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ING calls for tax changes sooner rather than later

11 October 2004

ING calls for tax changes sooner rather than later

New Zealand financial services company, ING (NZ) Limited, has called on Government to progress without delay the Stobo report on the taxation of investment income, tabled yesterday by Finance Minister Michael Cullen.

Managing Director Paul Fyfe believes the report represents “a positive step towards finally removing a number of fundamental distortions in the area of investment taxation”. And because much of what is outlined in the report has the backing of both Government and industry, he sees no valid reason for delaying the introduction of change until April 2007, as signalled by Dr Cullen.

“We’ve seen previous attempts to address this issue start – only to peter out with no perceptible improvement. The result is that investors today are overly influenced by tax rather than other considerations.

“However, I don’t see why the proposed changes can’t be completed and effected at least a year earlier than the date indicated. The industry has made it clear it is willing to work hard towards this goal, but it will be up to Government and the IRD to see it through.”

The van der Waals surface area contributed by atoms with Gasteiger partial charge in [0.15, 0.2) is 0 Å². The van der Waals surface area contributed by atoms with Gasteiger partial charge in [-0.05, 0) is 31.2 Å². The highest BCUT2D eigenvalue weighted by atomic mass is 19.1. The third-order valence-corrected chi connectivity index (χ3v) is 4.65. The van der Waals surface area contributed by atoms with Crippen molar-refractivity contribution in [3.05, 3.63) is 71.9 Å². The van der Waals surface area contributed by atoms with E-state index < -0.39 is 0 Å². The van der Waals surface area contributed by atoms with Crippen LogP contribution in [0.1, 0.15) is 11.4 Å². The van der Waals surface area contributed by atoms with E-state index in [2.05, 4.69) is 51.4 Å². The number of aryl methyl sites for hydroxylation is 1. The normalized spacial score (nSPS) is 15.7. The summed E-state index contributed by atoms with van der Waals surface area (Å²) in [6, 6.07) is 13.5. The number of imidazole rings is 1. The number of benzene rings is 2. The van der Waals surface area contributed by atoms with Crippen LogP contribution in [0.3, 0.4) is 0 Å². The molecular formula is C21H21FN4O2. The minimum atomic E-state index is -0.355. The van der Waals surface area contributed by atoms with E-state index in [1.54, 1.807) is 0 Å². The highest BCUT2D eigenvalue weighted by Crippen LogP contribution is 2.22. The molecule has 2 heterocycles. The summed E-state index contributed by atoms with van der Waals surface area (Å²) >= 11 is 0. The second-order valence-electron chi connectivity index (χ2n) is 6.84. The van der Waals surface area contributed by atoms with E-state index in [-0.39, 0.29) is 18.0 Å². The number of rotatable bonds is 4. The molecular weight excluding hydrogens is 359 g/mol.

According to Mr Fyfe, there is already unanimity over the removal of inconsistencies such as the current taxation of capital gains on direct investment via managed funds, and the inequity where all superannuation fund investors are taxed at 33% regardless of their own individual tax status. The latter so-called ‘look through’ regime is something ING strongly supports. However, there is less consensus over Mr Stobo’s preference for an Investment and Savings Tax (IST) to be applied across the board, i.e. to both overseas and New Zealand investments.

“We do not favour an ‘up-front’ tax that would see investors taxed even when they may have made a loss,” says Mr Fyfe. “Conceptually, there is a place for an IST-type tax, but that is probably in a revised form applied to offshore investments only.

“We’re all aware that the current taxation of investment income is too complex, inconsistent and problematic. While Mr Stobo wants to make life simpler by having just one tax ruling, the reality is this is not a ‘one-size-fits-all’ situation. Our view is by using the IST for offshore investments and the ‘look through’ for domestic investment, things could still be simpler – and fairer – than they are now.” Mr Fyfe is encouraged by the strong will from all parties to see a resolution to the overall issue, and he urges Dr Cullen to build on the momentum already begun.

“Dr Cullen has solicited this report and it is now over to him to make things happen. All investors will be watching expectantly for a positive outcome and for the long-awaited ‘level playing field’ to eventuate.”

ENDS


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